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chrisber

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Hello, I just purchased a wine making kit. I have a question. With the primary fermenter, the directions say to after adding the ingredients, snap on the lid and attach the air lock. The kit that I received the lid has no space for an air lock. What can I do to get around this. I put all the ingredients in today and just put the lid on. Will this be okay? or do i need the airlock?
 

Luc

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I am no expert on kits, but I do know this:

When you added all ingredients you must also have added yeast.
Yeast will produce CO2 gasses that need a way to escape.

If there is no airlock in the lid the gasses can not escape, and you sure are in for some trouble.

Take the lid off, put a cheesecloth on (or a towel) and fasten
it with a rubber band.
That is the way it is normally done with all wines.

Luc
 

cpfan

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Luc,

is it ok to use plastic wrap with an elastic?
My buddy always used to use a new green garbage bag and a large elastic band. So Ithink plastic wrap would be OK. Any decent cover is good. The idea is to let gasses escape and keep foreign matter out.

Steve
 

Luc

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Stupid to be doing anything on Christmas day but
I bought my girlfriend a laptop and installed a
wireless network in our home. So I am checking if
it works.......

To get back to the question.

I think if you use plastic and a tight rubber band
the gasses may have trouble escaping and the plastic could
form a balloon or somethink like that.
Therefore I always use a cheesecloth, however a tight woven
towel (clean of course) works equally fine.

Luc
 

chrisber

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questyion

Hello Wade,
Thank you for all your help. You have been great. If we did not live so far apart, I would owe you some of my wine when and if it turns out

Just another quick question. I put all the ingredients in the fermenter on Saturday. So it has been a half a week. I left the lid loose for a few days and now have drilled and installed an air lock.

I notice that the wine is bubbling at the top a bit and i can see the air bubles releasing from the air lock.

my question is that the bubles from the air lock are slow and the wine really is not rising in the primary fermenter. I know some have said it is supposed to rise up. however it is bubling a bit at the top. is this normal, or is my wine just fermenting slow.

another question. when i make a new batch. when i put the ingredients in, can i just close the lid tight and install the airlock right off the bat, now that i have drilled the lid? or should i still be leaving the top on loose for the first few days.

also what does o2 do to the wine? just curious.

i had to make the batch in a cold garage, so i have it in a heated vat of water about 76 degrees. the primary fermenter is in this vat. to keep it warm. what you think of that idea?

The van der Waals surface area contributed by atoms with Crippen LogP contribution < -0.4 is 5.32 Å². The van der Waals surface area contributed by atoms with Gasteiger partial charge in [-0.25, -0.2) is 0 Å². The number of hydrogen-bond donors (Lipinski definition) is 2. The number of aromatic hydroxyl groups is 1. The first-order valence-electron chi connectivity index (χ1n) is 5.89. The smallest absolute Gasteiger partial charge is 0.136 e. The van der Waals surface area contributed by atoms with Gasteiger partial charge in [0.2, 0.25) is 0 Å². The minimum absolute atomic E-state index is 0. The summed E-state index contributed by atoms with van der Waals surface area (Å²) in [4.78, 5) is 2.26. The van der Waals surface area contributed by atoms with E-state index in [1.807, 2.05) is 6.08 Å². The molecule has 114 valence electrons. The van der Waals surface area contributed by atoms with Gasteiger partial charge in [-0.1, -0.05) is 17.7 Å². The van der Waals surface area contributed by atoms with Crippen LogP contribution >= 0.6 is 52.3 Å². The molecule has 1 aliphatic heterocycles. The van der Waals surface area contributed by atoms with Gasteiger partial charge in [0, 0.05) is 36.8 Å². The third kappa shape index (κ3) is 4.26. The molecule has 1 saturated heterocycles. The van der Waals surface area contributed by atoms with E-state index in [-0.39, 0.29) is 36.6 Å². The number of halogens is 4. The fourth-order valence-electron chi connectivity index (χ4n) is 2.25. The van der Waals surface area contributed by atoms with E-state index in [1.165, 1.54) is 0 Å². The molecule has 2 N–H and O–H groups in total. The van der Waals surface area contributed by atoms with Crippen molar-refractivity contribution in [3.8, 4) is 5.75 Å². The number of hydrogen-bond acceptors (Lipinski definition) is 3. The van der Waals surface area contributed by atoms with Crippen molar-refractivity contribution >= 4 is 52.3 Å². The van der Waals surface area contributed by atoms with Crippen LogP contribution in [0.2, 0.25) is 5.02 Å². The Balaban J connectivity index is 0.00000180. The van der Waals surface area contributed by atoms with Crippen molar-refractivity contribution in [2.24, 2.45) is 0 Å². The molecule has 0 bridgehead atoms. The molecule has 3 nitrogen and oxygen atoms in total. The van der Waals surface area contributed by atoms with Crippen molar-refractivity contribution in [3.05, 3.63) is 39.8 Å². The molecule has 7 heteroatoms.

Wade E

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As far as fermenting right from the get go with the lid on I do it all the time but you should open and stir a little every day as in the beginning the yeast needs lots of 02 to multiply to have a healthy fermentation. I keep the lid on like this because I have a cat that sneaks into this room sometimes as I gaps where some walls do not meet as this is actually my furnace room and sealing it off to well would cut off to much air and not let my furnace run efficiently so my cat will get in there and could sit on my fermenter if he wanted to.

As far as your wine rising to a higher level, some batches, especially kits with grape skins will have a very vigorous fermentation that will come close to actually bubbling out of your airlock while others will barely show any rise at all. Temperatures will also have a say in this matter with cooler temps giving you a slower less active fermentation and warmer temps will give you a more active fermentation which isnt always good especially for whie wines or country wines where the flavors are very delicate and the esters can be burned out by too vigorous a frementation. 02 is very good in the beginning like I said to help your yeast populate but once its done it is not wanted except in miniscule amounts that basically we cannot duplicte without using a barrel. When aging wine in a barrel very small amounts of 02 leach through the wood and micro oxygenates the wine and while doing this small amounts of water in the wine are evaporated concentrating the wine a little bit and this is the reason when using a barrel you have o keep tabs on this evapororation process and top up your wine accordingly, this evaporation is called the "Angels Share". Other then that to much 02 will oxidise your wine which will make your wine spoil faster, this is why we add k-meta(campden tablets) to prevent oxidation. Your vat idea is a good 1 and has been used by many for this purpose or for the opposite reason in hotter environments to cool a batch like in Arizona. Hope that helps and feel free to ask more if not.
 

chrisber

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perfect thanks.